You see, some political demands are emotionally-based and not on reality. In dealing with them, therefore, one should have the word COMPROMISE written on the back of one’s hand so that every time one wants to throw one’s hands up in the air, the word can unfailingly catch one’s eye.
Actually, it is a pity that the Western Togoland issue has not been laid to rest, for the UN did try its best to solve it in 1956-57. The UN appointed a Plebiscite Commissioner – a Mexican called Eduardo Espinosa y Prieto,– who was completely neutral. It was the first-ever plebiscite to be organised by the UN to ascertain the wishes of the population of a UN Trust Territory. So, the UN went the extra mile to ensure that it would be fair and acceptable to them all.
However, the trouble was that there were two questions, instead of one. The UN was only concerned with the fate of the people in the Trust Territory; but the people there were ALSO interested in whether the Ewes should be united – an issue with which the UN was NOT concerned, its mandate only covering the English/French division of the territory into British and French-administered Trust Territories! Colonialism, as a whole – and “trusteeship” was an element of colonialism – was basically unconcerned with the division of peoples.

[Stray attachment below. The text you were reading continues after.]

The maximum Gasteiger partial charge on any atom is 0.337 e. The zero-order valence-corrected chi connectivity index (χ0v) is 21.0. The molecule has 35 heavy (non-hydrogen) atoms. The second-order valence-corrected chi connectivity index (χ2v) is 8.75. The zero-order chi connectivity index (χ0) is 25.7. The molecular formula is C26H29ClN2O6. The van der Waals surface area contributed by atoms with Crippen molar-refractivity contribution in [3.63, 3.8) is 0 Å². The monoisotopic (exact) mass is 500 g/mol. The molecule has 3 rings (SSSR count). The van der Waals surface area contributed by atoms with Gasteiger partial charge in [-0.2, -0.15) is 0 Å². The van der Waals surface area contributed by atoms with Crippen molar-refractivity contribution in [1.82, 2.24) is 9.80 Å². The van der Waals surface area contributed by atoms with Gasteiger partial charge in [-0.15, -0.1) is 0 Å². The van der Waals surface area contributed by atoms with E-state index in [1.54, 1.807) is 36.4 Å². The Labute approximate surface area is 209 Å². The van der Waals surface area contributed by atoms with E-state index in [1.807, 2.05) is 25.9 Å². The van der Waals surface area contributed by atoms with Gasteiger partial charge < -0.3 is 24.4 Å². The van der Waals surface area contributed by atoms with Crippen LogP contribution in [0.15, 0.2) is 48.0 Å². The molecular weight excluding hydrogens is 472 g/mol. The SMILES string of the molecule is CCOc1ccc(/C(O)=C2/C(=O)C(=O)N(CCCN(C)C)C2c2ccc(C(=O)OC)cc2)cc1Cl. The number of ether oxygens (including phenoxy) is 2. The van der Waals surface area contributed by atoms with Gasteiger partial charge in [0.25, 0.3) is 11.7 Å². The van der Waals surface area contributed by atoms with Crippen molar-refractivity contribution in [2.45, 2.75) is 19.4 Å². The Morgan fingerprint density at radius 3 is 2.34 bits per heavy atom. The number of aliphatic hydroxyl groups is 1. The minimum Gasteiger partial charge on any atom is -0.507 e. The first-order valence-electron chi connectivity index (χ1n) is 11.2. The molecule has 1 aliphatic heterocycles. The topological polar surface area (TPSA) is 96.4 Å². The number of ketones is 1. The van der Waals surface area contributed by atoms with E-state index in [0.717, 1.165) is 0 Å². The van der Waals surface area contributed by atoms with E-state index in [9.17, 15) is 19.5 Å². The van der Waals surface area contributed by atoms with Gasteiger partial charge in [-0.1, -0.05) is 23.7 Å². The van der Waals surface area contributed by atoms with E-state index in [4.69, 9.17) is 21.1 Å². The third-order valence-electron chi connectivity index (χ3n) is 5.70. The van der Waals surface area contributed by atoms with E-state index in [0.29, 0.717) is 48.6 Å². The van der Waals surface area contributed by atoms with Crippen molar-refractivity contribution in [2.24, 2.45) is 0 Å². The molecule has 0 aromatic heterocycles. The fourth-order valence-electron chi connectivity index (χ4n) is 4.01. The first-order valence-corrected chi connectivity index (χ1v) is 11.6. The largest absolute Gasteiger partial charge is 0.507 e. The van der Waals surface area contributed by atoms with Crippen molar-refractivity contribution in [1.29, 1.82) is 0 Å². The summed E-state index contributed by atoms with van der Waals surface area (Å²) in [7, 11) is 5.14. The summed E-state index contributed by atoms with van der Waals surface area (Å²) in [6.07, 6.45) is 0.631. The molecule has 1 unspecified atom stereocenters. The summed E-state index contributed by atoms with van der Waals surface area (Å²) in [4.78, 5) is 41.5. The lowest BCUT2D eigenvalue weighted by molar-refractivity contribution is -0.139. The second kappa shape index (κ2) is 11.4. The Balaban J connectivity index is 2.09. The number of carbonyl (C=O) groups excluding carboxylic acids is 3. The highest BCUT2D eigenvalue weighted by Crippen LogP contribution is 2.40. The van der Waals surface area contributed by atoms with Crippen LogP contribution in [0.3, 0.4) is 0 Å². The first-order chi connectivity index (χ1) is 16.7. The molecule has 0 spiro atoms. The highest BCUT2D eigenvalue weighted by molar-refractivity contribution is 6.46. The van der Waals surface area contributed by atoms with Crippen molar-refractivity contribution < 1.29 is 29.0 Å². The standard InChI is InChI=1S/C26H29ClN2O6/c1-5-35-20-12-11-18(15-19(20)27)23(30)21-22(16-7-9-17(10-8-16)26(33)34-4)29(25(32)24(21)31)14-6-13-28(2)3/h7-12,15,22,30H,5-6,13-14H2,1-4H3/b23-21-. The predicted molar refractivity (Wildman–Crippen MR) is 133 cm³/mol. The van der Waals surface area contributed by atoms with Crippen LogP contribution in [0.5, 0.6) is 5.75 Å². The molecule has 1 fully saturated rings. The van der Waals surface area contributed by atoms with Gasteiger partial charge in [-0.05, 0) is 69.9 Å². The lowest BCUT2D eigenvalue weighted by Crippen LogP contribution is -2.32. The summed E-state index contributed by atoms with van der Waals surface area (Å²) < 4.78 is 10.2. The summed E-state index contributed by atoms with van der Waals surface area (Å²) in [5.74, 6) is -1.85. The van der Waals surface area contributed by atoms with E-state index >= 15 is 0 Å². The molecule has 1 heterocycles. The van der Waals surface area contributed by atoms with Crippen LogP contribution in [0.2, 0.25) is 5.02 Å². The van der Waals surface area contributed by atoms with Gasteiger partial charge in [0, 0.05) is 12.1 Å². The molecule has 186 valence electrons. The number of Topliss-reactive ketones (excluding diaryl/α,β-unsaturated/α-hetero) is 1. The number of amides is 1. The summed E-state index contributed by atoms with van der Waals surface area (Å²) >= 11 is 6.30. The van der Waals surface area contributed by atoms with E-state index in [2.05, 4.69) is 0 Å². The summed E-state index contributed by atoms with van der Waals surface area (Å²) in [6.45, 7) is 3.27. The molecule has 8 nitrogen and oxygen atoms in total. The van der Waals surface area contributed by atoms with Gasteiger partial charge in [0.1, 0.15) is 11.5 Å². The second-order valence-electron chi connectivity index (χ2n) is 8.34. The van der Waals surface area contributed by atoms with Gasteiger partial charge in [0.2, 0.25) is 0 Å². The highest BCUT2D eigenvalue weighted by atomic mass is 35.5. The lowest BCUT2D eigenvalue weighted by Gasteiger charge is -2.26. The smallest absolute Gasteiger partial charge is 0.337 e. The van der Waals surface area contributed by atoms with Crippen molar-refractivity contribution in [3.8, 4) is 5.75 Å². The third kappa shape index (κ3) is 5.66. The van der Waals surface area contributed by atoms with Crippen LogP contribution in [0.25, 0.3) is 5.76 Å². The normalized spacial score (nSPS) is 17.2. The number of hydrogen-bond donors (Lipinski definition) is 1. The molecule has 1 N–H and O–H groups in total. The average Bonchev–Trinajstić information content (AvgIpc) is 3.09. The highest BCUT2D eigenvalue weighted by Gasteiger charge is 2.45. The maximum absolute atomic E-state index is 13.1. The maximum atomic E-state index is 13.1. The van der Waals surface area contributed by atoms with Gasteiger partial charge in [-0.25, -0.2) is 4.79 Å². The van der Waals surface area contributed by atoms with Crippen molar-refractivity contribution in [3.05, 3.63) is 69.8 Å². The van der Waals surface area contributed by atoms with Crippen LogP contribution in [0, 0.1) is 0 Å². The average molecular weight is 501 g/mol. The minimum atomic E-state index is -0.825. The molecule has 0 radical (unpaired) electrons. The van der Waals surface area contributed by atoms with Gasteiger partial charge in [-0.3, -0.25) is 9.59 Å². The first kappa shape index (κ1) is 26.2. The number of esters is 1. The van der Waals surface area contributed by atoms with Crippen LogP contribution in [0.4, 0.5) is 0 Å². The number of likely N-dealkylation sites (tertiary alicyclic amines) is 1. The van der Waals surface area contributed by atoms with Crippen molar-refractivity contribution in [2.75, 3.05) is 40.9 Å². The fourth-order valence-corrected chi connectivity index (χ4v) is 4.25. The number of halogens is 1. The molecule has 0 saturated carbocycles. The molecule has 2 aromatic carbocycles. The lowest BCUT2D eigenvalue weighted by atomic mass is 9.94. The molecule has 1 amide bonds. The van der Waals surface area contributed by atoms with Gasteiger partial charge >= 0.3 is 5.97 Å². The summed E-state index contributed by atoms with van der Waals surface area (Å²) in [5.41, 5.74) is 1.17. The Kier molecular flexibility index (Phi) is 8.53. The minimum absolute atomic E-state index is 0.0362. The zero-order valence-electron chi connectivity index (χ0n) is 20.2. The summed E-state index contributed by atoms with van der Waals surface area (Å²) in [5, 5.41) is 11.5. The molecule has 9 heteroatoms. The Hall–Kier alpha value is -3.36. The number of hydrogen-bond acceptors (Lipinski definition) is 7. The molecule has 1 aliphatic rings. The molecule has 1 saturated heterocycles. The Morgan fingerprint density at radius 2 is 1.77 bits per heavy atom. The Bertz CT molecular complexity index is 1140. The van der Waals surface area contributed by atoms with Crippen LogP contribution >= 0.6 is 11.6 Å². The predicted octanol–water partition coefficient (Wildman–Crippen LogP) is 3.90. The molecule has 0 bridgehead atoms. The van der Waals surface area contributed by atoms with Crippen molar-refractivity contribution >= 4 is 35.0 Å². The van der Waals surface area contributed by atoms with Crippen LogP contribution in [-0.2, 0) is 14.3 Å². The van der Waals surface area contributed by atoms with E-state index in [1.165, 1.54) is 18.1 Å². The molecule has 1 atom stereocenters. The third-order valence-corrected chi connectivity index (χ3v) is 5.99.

Should the Ewe unification question have taken precedence over the “End of Trusteeship” issue? How could the UN have addressed that, given the fact that the UN was obliged by law to concern itself only with the individual Trusteeships, as and when circumstances (like the impending independence of the Gold Coast) arose?
We cannot go back into history to address that issue. But man-made problems, HOWEVER INTRACTABLE, must be solved by men. I therefore hope that the people of Ghana – and we have been “Ghanaians” for 62 years since the plebiscite – can be MAN enough to sit down soon round the table and say to history: “You want to destroy us with the remnants of legalities. But we won’t allow that!”